Overnight Success via the Fast Track
There are two types of people in this world. Those that believe success is determined by an individual’s hard work, and those that believe it’s a matter of luck. While there is some merit to both sides (those that were born into certain economic statuses are more apt to enjoy success than those who were not; financially speaking anyway), there’s a common theme about those that tend to be the most successful.
It turns out that success doesn’t just mean making a bunch of money. In fact, somewhere in history we got caught up in the notion that those with more money are more successful. But we also know that being financially successful will often lead to some severe mental illness.
So, how do we combat all of this? How do we move from the feeling that we’re not successful, to one of being successful, but at the same time recognize the success and prevent the success depression that hits a lot of those at the top?
How to Become an Overnight Success
Generally speaking, those who have worked hard for their success are less likely to flounder at the top. They have seen the steps it takes, they know what to expect, and they’re not suddenly thrust from a lower socio-economic level to an upper one. Just look at celebrities that surged to popularity; many of them struggle with drugs, alcohol, and depression.
When you’re striving for success, here’s the key. Those who experience success do so because they “habitually do things that unsuccessful people don’t do.” If you want to be better, do what people aren’t (or won’t) do. By the way, that quote comes from John Maxwell’s book Thinking for a Change.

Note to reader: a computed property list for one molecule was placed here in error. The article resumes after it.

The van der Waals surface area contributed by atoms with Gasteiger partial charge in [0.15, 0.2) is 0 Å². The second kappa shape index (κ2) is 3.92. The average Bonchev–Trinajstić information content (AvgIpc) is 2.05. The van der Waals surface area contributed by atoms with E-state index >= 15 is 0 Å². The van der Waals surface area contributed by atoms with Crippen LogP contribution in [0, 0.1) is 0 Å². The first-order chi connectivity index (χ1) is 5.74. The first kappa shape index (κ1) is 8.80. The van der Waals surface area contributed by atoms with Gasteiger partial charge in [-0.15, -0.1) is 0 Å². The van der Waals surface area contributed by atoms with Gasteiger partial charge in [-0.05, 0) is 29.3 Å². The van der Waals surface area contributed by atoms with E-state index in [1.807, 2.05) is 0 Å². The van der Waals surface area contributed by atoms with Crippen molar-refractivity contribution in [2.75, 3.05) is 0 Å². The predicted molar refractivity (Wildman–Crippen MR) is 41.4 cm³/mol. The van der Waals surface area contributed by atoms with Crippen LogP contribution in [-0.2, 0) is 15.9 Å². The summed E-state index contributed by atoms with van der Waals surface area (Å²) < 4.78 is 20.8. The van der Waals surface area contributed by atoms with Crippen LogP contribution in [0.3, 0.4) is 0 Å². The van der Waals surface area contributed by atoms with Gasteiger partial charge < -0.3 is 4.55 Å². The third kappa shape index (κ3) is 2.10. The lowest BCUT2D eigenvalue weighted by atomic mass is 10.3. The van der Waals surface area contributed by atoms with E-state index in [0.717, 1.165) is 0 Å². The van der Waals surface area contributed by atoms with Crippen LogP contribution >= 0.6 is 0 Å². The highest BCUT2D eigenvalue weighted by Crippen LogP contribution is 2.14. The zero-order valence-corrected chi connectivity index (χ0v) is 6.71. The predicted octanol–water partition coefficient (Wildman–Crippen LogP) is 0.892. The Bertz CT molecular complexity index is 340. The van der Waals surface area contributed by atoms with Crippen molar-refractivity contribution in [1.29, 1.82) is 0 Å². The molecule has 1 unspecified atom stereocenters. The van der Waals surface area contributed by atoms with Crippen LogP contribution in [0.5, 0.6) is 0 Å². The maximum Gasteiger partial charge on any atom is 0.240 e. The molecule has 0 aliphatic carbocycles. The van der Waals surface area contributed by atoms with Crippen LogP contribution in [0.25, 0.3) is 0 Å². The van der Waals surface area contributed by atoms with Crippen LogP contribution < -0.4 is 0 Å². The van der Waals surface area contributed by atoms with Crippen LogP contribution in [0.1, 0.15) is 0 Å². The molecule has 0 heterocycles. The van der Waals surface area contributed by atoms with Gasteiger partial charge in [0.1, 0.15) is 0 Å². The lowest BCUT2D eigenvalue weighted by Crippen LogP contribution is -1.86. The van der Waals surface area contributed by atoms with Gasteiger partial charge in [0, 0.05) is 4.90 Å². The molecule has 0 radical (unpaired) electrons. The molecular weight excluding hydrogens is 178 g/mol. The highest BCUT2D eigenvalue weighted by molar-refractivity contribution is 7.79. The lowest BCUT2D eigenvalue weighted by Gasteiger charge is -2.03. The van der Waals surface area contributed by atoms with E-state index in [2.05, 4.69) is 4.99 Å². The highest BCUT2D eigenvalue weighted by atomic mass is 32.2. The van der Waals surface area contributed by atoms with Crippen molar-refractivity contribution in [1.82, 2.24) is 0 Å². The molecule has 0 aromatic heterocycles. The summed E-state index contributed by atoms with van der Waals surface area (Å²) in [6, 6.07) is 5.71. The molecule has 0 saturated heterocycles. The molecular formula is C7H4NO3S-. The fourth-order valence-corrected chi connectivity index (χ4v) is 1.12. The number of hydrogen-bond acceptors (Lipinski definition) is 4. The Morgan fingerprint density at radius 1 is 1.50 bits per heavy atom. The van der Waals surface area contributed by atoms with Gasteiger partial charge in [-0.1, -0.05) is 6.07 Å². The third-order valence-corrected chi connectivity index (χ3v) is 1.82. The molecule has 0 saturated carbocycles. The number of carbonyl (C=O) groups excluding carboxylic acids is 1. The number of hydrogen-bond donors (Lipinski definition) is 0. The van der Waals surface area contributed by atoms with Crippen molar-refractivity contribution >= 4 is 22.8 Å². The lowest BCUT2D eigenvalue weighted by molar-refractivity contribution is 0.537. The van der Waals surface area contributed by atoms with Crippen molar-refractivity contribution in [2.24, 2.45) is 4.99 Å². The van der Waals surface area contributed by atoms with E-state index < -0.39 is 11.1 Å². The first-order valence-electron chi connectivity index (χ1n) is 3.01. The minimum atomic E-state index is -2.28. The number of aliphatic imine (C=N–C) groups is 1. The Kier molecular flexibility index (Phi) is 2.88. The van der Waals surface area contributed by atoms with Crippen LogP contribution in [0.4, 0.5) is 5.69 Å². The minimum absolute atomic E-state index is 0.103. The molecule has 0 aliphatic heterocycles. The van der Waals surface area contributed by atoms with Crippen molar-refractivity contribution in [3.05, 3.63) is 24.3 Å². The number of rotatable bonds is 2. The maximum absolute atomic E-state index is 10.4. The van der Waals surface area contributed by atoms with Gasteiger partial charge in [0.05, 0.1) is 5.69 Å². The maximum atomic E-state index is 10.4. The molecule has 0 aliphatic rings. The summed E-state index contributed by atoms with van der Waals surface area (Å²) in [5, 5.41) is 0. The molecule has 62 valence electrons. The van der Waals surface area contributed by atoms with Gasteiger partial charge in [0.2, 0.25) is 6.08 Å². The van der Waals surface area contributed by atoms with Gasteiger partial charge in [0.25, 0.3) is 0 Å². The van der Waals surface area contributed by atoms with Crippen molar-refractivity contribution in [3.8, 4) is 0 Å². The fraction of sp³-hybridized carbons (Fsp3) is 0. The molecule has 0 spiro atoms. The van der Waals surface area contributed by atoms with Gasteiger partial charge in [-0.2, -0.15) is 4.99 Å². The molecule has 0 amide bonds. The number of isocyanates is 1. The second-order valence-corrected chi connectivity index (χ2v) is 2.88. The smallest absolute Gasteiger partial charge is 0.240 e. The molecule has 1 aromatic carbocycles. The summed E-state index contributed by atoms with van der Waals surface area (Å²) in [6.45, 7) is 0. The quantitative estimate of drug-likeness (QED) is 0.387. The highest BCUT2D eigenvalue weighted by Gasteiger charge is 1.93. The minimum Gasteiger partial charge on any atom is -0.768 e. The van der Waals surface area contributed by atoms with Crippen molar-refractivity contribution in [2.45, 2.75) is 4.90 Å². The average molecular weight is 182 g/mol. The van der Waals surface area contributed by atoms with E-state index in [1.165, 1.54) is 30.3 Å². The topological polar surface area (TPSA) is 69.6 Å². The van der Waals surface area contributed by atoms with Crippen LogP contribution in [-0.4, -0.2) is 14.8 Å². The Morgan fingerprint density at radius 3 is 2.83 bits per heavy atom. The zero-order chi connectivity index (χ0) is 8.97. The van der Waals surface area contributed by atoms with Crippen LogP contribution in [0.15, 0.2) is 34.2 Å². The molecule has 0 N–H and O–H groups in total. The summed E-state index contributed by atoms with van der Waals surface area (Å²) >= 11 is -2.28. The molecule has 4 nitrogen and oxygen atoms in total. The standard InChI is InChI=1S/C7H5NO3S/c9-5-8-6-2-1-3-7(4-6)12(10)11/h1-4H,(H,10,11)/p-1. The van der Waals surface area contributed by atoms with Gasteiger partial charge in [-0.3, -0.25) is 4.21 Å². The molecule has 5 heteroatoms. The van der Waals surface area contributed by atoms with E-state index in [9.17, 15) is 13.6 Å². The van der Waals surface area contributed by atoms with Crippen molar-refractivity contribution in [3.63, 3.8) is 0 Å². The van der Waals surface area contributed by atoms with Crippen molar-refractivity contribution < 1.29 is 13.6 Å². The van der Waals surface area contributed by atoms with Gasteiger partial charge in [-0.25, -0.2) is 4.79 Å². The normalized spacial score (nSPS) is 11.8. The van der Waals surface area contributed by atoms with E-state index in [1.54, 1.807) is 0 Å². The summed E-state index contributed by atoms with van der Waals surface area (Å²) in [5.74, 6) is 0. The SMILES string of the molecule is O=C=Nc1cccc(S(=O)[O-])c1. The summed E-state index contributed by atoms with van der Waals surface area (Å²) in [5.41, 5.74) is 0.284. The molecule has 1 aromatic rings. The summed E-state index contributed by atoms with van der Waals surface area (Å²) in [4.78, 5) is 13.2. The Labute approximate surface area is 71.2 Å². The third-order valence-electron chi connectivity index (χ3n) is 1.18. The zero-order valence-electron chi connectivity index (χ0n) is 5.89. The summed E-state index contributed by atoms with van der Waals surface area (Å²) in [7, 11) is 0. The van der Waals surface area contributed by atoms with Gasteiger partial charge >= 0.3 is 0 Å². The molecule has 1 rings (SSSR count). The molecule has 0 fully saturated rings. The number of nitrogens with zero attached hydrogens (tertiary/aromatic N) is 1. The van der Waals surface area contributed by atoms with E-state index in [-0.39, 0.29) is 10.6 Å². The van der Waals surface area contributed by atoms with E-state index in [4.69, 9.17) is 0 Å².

But wait, how does that lead to overnight success? It doesn’t lead to over one night success. It’s over many nights. Doing just 1% more, day in and day out, leads to a considerable gain over your peers.
Doing more vs. Doing more
Most people aren’t willing to lick slugs. Licking slugs is not going to make you more successful than your peers (unless, of course, you’re attempting a Guinness Record on most slugs licked). There are obviously some considerations when it comes to doing what others are not willing to do.
Suppose you’re in sales. Suppose the research has shown to “make it” in your industry you have to dial the phone 100 times every day in an attempt to set appointments. The difference between those that “make it” and those that are “successful” and those that are “highly successful” is not only their attitude toward dialing, but the number of dials. The person that makes it stops at 100 calls. The successful person dials 101 (1% more). The highly successful dials 110 times every day. At the end of the year the guy that makes it has made 25,000 phone calls. The successful gal has made 25,250. The highly successful sales person dialed 27,500.
Most aren’t willing to even hit 100; others aren’t willing to do 101; few are willing to do 110. The 110 gets to appear as an overnight success.
Suppose you work for someone. Your boss comes to you and asks you a question; perhaps along the lines of, “Compare XYZ to ZYX accounting for variable 1.” It certainly doesn’t matter what the question is, and your boss already knows the answer. They’re looking for affirmation that their hunch, basic research, or guess is correct. You can compare XYZ to ZYX accounting for variable 1, and you’re going to be doing the same thing as 99% of everyone else.
To become an overnight success, you have to go above and beyond. Come to the boss with the answer, but offer 3 or 4 variables that others didn’t think of. Now you’ve positioned yourself as a resource; you’ve started your journey to the top.
Are you Successful?
The truth is that most humans are a bit on the lazy side. We hit our goals, and then we pat ourselves on the back for a job well done. And all we ever do is just the job. We don’t excel, we don’t exceed, and we don’t become that success we longed for.
But if you want more, if you want to enjoy good success, then do 1% more than anyone else is willing to do. Go faster, further, and harder, and you’ll be able to see yourself outpacing your peers.